How three companies are making fintech work for women
And what you can learn
Significantly more women than men around the world lack access to necessary digital financial services. This a problem for women and a problem for financial service providers.
DFS Lab saw it as an opportunity to take action — and we’re using digital financial product service design and execution as a way to do it. We’ve talked before about the importance of product design for women’s financial inclusion, and we’ve made sure our portfolio is gender-balanced with 50% female founders and 50% female customers. With our committed partners Flourish Ventures and FinEquity, housed at CGAP, we’re also highlighting the work that’s already being done in the fintech space to better serve women through the Female-Focused Fintech Prize. It’s one way we can encourage others to further build upon this valuable work.
It’s not just a problem for women— it’s yours, too
We typically think of the gender gap in access to financial services as a problem for women, which it is. But as Women’s World Banking points out, it’s also a problem for the financial institutions that are failing to meet women’s needs with their product offerings. That’s because women are the biggest untapped market worldwide. Yet it’s rare for a fintech to intentionally overlook this market and build products that don’t work for women. The more common problem is that the fintech’s products are built to be “gender-neutral.” Providers often fail to realize that taking a “gender-neutral” approach to product design is actually male-centric, and therefore reinforces the status quo.
If you’re looking for a little inspiration to go beyond a gender neutral approach and actually design products that meet women’s needs, we found three companies you can look to for insights and inspiration. We’ve also highlighted a few key trends we saw after reviewing dozens of companies that are successfully building products that work for women (i.e. your biggest untapped market).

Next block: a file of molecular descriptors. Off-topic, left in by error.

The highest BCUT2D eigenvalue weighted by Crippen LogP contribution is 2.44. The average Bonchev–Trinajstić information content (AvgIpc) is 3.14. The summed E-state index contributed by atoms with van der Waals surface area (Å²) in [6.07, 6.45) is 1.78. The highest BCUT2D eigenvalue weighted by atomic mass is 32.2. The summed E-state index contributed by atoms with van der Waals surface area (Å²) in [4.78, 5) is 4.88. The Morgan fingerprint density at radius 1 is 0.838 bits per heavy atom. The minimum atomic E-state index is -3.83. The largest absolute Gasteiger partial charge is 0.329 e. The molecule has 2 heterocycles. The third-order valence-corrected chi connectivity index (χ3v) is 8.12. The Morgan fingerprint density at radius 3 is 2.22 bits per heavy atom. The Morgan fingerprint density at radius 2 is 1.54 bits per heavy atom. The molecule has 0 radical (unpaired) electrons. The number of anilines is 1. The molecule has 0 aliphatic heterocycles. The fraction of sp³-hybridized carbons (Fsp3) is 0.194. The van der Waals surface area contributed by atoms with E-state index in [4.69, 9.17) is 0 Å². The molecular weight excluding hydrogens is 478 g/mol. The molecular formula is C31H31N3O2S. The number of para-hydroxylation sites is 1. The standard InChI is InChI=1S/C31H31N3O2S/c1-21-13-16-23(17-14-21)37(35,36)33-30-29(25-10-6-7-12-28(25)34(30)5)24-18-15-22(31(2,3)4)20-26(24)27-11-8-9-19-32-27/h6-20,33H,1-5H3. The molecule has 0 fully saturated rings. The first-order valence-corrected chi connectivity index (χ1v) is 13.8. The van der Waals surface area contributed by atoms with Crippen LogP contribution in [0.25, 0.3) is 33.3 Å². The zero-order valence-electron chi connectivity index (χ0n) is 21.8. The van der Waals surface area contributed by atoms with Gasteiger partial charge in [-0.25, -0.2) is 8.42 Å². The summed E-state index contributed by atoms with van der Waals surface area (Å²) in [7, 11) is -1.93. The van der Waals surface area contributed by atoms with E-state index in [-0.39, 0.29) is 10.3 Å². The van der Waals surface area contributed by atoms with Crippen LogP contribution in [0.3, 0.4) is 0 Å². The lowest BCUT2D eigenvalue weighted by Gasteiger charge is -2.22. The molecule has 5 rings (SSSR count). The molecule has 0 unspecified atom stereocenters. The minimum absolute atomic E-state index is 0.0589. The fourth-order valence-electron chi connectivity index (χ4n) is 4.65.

1) Go to where women are and operate within their social context
When we reviewed applications for our F3 Prize, we saw that almost all of the top companies had some kind of distribution partnership with a women’s group, women-focused MFI, or farmer group. This distribution strategy is key, because you need to bring financial services to where women are — where they work, where they live, and where they socialize through trusted channels.
Meeting female users where they are in day-to-day life makes a big difference. One of the best examples we saw comes from Kaleidofin, the F3 Prize winner. They offer a “doorstep service” in India, tailored to women, to help build a robust personal financial management plan. Recognizing the importance of social structures, Kaleidofin emphasizes discretion and privacy while offering its services, giving its customers the option to check their balance via “missed calls” and to set a non-household proxy to receive messages about her account.
Another prime example comes from Pezesha, who was a runner up for the F3 Prize. Pezesha is a fintech based in Kenya that markets directly to savings groups and designs incentives around them. Their credit score as a service
product boosts an entire savings group’s score as individual members display good borrowing and repayment behavior. Pezesha taps into the incentives structures already represented in these groups and boosts them, effectively engaging distribution partnerships.
2) Balance tech and touch: Provide a technically accessible on-boarding process with in-person assistance